After you lunge it is now time to disengage and create some space. Backpedaling is rarely a good tactical decision because forward motion is always faster than backward motion and an attacker can easily overtake you. In this case, however, your ramming the gun into your attacker's face or throat gives you a window of opportunity where he is unlikely to follow.
    Once you are at least 10 feet away (remember that even trained police officers miss almost 80% of the time in close engagements, a fascinating point that merits additional discussion at a later time) you can do one of two things.
    First, if you have some experience with a handgun, you can re-rack the slide, clear the jammed cartridge, and train the gun on your attacker. Keep your finger off the trigger at all times. You do not want to accidentally squeeze off a shot at your attacker if he suddenly gets up and runs away. We have a word for that in the justice system: Homicide. You can only shoot if the attacker rushes in to reclaim his gun, or if he reaches to draw another weapon AND you have strong reason to believe that he is reaching for a weapon and not a phone.
    Most martial artists will, hopefully, be uncomfortable with the thought of shooting another human being, even if he was your attacker. If that is the case, or you lack firearm familiarity, then you can go with Option B: Run away. Make sure you keep your finger off the trigger at all times as you flee and, once in a safe location, proceed to call the police. The aftermath of a gun disarm will always feel like the longest and most uncertain part of the ordeal, but these tips should help you get through it.
Let's look back at Mr. Caitlin's incident and see where this gun disarm would come into play. Astute martial artists will notice that there is no window of opportunity to disarm in the first moments of the encounter. The attacker, Mr. Davis, is just too far away (emphasis added below):
A few minutes after the group had passed, I heard footsteps behind me in the grass. I turned around to find one of the men pointing a gun at my head, standing just an arm’s length away.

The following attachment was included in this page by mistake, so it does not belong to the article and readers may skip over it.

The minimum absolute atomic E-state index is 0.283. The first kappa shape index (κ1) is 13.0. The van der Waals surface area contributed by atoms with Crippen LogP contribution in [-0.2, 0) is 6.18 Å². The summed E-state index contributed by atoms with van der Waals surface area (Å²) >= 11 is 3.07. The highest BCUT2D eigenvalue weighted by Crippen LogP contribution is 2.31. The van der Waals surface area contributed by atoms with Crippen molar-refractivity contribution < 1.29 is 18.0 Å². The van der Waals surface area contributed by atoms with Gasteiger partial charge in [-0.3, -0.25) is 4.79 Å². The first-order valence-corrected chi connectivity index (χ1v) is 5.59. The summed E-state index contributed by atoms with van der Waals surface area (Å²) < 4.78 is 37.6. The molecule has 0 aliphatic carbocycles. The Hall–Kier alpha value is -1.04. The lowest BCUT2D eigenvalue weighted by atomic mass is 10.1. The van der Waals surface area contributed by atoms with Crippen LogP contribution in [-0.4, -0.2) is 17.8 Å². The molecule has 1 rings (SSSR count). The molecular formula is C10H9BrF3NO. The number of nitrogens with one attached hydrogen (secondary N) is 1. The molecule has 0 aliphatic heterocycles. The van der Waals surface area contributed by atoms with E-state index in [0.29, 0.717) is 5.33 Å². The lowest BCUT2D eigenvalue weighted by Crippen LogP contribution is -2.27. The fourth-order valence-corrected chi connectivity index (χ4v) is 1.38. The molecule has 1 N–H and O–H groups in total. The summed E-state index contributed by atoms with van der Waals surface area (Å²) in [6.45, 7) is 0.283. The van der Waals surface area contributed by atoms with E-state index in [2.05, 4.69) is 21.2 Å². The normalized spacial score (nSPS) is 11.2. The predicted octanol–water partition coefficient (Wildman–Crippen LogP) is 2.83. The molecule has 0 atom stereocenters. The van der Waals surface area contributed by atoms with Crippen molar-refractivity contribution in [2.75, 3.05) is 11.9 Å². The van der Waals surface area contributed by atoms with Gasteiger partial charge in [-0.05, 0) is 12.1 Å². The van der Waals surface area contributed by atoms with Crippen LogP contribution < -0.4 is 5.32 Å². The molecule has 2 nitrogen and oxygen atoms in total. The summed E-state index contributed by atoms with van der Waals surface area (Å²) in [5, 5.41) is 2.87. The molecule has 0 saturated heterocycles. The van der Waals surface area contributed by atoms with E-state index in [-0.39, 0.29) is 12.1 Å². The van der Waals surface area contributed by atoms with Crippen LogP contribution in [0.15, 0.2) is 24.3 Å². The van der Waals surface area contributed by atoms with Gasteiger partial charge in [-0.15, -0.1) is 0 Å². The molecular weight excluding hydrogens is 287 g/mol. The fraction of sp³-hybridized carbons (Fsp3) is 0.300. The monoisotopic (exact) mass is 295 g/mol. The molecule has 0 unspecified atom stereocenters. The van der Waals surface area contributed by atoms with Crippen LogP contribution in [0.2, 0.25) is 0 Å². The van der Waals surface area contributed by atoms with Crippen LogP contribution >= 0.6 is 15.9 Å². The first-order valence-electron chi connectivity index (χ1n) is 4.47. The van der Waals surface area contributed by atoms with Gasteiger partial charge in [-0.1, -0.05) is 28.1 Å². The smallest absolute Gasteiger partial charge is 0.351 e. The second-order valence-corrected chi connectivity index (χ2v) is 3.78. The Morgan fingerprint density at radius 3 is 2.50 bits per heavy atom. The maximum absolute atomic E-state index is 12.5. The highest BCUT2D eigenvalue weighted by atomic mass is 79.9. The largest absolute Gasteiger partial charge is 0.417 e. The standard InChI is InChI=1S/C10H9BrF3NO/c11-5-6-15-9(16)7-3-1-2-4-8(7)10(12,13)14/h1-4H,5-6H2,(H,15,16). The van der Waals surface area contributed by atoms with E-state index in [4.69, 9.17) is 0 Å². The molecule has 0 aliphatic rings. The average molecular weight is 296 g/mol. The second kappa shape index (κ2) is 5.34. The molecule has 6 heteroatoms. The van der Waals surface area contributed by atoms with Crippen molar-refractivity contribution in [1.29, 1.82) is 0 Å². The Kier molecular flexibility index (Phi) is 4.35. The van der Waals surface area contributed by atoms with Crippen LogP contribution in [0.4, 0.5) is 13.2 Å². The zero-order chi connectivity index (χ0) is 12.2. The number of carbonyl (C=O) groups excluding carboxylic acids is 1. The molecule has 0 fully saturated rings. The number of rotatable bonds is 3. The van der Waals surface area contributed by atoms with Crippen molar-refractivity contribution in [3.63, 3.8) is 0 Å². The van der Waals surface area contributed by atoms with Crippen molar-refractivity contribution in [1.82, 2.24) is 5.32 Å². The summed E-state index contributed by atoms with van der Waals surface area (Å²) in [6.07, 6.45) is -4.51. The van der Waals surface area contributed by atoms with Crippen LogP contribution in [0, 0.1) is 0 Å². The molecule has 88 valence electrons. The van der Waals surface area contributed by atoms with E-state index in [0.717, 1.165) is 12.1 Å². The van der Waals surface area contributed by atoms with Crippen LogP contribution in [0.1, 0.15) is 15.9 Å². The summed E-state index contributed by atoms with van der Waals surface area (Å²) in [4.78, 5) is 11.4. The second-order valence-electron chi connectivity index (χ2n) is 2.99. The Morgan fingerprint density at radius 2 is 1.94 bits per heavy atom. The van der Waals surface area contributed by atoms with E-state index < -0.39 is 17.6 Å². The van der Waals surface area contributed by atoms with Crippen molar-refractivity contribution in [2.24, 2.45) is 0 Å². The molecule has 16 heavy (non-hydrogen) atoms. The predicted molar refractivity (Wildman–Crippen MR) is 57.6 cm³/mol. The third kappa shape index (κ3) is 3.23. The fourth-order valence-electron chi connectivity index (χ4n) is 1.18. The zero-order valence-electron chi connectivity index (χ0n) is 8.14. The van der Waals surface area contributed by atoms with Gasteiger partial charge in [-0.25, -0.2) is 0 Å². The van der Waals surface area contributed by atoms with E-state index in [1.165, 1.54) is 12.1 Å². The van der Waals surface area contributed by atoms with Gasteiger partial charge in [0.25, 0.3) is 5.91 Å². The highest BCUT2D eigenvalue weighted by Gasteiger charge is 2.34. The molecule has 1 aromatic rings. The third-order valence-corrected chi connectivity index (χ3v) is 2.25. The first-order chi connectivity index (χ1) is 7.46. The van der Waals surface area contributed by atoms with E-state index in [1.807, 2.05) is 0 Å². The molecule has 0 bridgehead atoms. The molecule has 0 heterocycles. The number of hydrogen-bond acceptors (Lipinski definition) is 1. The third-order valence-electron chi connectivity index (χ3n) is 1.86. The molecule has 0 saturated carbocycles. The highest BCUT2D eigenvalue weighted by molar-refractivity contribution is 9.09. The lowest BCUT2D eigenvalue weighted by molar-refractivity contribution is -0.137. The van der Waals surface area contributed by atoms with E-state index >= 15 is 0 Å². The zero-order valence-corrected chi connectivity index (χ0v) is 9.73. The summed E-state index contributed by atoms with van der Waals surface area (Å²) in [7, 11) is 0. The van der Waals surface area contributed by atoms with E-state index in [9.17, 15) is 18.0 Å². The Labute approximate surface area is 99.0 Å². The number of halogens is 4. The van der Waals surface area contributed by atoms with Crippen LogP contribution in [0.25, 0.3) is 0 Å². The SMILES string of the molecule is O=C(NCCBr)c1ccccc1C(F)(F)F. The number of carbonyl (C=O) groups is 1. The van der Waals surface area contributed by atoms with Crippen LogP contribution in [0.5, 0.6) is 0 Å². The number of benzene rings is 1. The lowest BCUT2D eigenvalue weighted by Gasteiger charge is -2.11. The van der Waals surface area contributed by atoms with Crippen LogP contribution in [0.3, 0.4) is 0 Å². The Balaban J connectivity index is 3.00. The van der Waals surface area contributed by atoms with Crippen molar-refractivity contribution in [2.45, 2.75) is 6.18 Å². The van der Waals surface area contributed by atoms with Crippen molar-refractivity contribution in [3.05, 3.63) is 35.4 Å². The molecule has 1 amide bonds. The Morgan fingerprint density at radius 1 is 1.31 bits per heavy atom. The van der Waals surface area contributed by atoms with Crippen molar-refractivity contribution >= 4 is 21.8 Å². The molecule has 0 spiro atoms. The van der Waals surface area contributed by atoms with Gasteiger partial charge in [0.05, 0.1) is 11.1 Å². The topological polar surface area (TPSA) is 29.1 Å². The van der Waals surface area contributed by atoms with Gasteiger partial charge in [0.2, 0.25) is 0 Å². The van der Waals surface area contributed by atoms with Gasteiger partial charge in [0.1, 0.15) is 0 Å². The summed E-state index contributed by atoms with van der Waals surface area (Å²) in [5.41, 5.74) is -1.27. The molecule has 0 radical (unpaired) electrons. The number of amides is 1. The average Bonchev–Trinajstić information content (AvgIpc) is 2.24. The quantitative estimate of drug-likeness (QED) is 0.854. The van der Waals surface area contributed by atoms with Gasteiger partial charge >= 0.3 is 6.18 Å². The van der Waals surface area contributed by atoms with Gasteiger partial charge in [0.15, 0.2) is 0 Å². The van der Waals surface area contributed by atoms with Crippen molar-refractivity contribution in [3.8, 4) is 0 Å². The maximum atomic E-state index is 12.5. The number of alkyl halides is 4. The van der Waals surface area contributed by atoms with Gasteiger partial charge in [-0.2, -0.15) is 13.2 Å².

“Give me the phone,” he said simply.

Almost too quickly, I handed over my iPhone—my friend still on the line.
Going for gun disarms at "arm's length" only works in movies. In a real encounter, it means almost certain death. Clearly this is not the opportune time to attempt the technique. Moments later, however, Mr. Davis makes his error (at least from a martial perspective). Again, in case this is not amply clear, I am not suggesting that Mr. Caitlin should have done anything differently during his ordeal. Nor am I attempting to minimize the consequences of that attack and somehow trivialize it as a purely martial example. I am instead treating his story as an illustrative narrative of armed robbery that can help others in similar situations.
Next, he eyed the backpack sitting next to me on the bench. That’s when panic kicked in. My backpack, containing my new laptop, all my schoolwork and books, my cash, my journals and various mementos—my material life—was about to be pulled away from me.

“No!” was all I managed to say, weakly reaching for the bag. But he thrust the gun at my head and said “I’ll shoot!”
Now, I admit that I was not present during the attack and my interpretation of this incident could be incorrect. That said, the moment where Mr. Davis "thrusts" that gun at his target's head is also potentially the time to disarm. It is possible that the weapon was still too far, but if it was only a few inches away, then a disarm would definitely have been possible. Done at full speed, this is an extremely fast technique, and if we know anything about human physicality it is that action will always beat reaction. That still might not justify using the disarm. Maybe the gun was still too far away, or maybe the victim (Mr. Caitlin in this case) did not feel threatened enough to act; personal property is rarely worth risking life and limb. But under the appropriate circumstances, this incident could potentially have been resolved with our gun disarm. 

  1. Make sure your partner's finger is NOT in the trigger guard. If it is and you execute the technique at full or near-full speed, you will cause a lot of damage to your colleague. 
  2. Alter the angle of the gun as it is held to your head. Some attackers might aim it straight into your brow. Others will hold it on the side in the so-called "Gangster Grip". Yet others will angle it downwards, especially if you are a shorter defender. Train as many angles as you can to grow accustomed to the possibilities.
  3. Start slow and then build up to speed. Because this move is so smooth and quick, it is tempting to get overly excited and launch right in to the full-speed version. Students that do this invariably mess up some of the finer details of the technique and fail during the stress drills. 
  4. For the attacking partner, make sure you are trying to pull the gun away after your partner starts the disarm. If done correctly, there is no opportunity to pull the gun away before your finger is broken and the gun is already too far away from your body. Only add in the attacker reaction if you are already training this at faster speeds.